Watch the video for "The Miracle (Of Joey Ramone)".
tracks: "The Miracle (Of Joey Ramone)", "Every Breaking Wave", "California (There Is No End To Love)", "Song for Someone", "Iris (Hold Me Close)", "Volcano", "Raised By Wolves", "Cedarwood Road", "Sleep Like A Baby Tonight", "This Is Where You Can Reach Me Now", "The Troubles"
tracks (Songs Of Innocence+): "Lucifer's Hands", "The Crystal Ballroom", "Every Breaking Wave" [acoustic], "California (There Is No End to Love)" [acoustic], "Raised By Wolves" [acoustic], "Cedarwood Road" [acoustic], "Song For Someone" [acoustic], "The Miracle (Of Joey Ramone)" [busker version], "The Troubles" [alternative version], "Sleep Like A Baby Tonight" [alternative perspective mix], "Invisible" [hidden track]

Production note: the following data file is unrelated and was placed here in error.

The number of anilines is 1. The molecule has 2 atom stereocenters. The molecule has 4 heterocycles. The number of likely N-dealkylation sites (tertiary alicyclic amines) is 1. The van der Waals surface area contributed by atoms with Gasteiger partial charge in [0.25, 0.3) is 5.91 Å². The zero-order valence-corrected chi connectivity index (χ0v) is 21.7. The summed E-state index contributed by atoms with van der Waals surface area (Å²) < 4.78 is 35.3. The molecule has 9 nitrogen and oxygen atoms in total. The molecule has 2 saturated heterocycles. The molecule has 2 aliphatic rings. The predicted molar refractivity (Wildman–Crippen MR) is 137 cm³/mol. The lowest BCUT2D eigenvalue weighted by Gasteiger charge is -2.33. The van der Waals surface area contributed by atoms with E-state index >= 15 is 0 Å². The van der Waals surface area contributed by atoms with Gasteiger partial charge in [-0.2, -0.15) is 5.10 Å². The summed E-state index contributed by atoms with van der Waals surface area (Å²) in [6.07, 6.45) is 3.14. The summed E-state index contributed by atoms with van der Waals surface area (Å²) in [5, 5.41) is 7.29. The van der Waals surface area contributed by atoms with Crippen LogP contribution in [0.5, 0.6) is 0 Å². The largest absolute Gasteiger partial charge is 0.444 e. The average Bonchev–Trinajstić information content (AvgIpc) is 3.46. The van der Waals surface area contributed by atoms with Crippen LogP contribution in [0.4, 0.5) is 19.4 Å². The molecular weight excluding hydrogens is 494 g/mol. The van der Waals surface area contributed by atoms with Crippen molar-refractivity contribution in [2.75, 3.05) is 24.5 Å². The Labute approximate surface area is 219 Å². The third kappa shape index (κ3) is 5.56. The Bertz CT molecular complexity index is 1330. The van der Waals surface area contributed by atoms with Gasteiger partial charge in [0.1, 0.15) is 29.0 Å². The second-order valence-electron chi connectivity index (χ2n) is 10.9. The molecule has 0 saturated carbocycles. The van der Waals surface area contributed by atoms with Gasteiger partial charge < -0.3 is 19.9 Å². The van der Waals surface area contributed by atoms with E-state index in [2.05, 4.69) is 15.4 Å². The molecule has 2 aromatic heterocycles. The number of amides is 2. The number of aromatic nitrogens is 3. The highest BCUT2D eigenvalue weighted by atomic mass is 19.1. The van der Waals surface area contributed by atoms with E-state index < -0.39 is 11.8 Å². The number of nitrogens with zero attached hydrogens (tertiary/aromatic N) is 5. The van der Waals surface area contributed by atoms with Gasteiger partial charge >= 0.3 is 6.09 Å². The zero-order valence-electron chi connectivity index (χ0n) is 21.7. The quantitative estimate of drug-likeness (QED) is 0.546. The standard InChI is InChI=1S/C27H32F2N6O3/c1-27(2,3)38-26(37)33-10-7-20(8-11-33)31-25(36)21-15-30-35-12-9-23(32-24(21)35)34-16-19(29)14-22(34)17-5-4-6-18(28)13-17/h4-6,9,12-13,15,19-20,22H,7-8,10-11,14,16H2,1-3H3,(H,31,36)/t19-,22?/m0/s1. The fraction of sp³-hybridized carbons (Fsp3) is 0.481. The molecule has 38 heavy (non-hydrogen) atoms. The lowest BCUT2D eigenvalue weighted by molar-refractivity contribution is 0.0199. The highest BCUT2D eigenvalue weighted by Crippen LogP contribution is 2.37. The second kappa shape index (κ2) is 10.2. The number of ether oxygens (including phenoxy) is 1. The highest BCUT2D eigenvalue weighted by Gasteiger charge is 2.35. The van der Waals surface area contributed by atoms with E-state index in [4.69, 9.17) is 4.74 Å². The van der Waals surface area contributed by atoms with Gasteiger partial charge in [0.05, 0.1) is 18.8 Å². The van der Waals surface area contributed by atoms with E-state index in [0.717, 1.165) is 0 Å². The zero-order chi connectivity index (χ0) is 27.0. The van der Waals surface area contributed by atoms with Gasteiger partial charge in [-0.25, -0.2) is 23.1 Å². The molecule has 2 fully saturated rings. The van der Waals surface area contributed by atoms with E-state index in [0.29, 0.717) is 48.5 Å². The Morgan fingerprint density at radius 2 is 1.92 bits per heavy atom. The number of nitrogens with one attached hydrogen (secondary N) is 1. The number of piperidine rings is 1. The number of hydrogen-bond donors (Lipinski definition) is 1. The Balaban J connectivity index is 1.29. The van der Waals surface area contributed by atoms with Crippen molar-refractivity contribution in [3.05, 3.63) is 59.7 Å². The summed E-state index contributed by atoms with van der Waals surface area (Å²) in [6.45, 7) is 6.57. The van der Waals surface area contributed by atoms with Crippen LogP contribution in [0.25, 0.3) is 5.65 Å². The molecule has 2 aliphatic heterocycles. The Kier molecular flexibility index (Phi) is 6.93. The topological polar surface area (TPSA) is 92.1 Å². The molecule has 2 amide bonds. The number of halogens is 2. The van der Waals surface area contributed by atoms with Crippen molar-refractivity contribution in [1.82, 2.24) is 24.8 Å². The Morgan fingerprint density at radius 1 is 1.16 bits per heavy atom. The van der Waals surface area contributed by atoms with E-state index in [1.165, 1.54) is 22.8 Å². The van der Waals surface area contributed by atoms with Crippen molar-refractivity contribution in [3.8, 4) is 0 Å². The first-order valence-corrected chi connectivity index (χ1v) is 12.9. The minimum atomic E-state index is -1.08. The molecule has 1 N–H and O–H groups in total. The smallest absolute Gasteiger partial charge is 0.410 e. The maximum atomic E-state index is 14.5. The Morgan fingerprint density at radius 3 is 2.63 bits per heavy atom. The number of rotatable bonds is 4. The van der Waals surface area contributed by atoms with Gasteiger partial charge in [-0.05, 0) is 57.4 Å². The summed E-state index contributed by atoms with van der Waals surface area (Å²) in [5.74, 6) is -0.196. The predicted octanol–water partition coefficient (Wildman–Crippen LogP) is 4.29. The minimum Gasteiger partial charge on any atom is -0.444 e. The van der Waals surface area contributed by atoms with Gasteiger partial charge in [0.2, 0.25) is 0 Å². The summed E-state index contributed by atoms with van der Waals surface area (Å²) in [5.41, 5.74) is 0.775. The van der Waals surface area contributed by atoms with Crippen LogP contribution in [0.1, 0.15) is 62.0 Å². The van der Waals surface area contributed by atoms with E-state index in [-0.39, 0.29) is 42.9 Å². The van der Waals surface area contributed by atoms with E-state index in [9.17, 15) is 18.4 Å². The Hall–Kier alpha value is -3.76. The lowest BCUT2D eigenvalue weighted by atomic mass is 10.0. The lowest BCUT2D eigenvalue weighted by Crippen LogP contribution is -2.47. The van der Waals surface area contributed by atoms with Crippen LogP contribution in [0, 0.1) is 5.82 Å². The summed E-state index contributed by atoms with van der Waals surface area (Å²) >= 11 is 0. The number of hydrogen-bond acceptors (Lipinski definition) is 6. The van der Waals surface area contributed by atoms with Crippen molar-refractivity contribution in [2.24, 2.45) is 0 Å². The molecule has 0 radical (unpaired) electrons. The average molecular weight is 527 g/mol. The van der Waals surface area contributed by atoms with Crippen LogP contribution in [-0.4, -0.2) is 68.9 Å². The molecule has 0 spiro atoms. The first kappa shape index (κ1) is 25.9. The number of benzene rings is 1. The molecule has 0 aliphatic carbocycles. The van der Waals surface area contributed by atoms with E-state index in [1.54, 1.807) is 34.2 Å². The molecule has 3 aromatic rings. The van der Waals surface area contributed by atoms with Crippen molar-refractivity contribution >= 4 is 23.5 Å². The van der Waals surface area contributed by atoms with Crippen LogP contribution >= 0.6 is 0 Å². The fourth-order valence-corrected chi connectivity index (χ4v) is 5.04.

Another cool concept. Sonic Highways was recorded in eight different cities. Each song has a special guest performer from that city (like Cheap Trick's Rick Nielsen on "Something From Nothing" or the Preservation Hall Jazz Band on "In The Clear"). The album overall is more on the poppy end of the Foos' work (as opposed to their last album, Wasting Light. For my tastes, that's a win. I liked Wasting Light, but I really prefer Dave Grohl's more melodic songs, and this one's packed with them. "Congregation" is catchy rock in the mode of "Learning To Fly". "In The Clear" (with its horn section) is my personal favorite on the album, although the dramatic "Subterranean" and the surprisingly funky "Something From Nothing" are close. I'm a more casual Foo Fighters fan, and these are exactly the type of songs that hooked me in the first place.
tracks: "Something From Nothing", "The Feast And The Famine", "Congregation", "What Did I Do? / God As My Witness", "Outside", "In The Clear", "Subterranean", "I Am A River"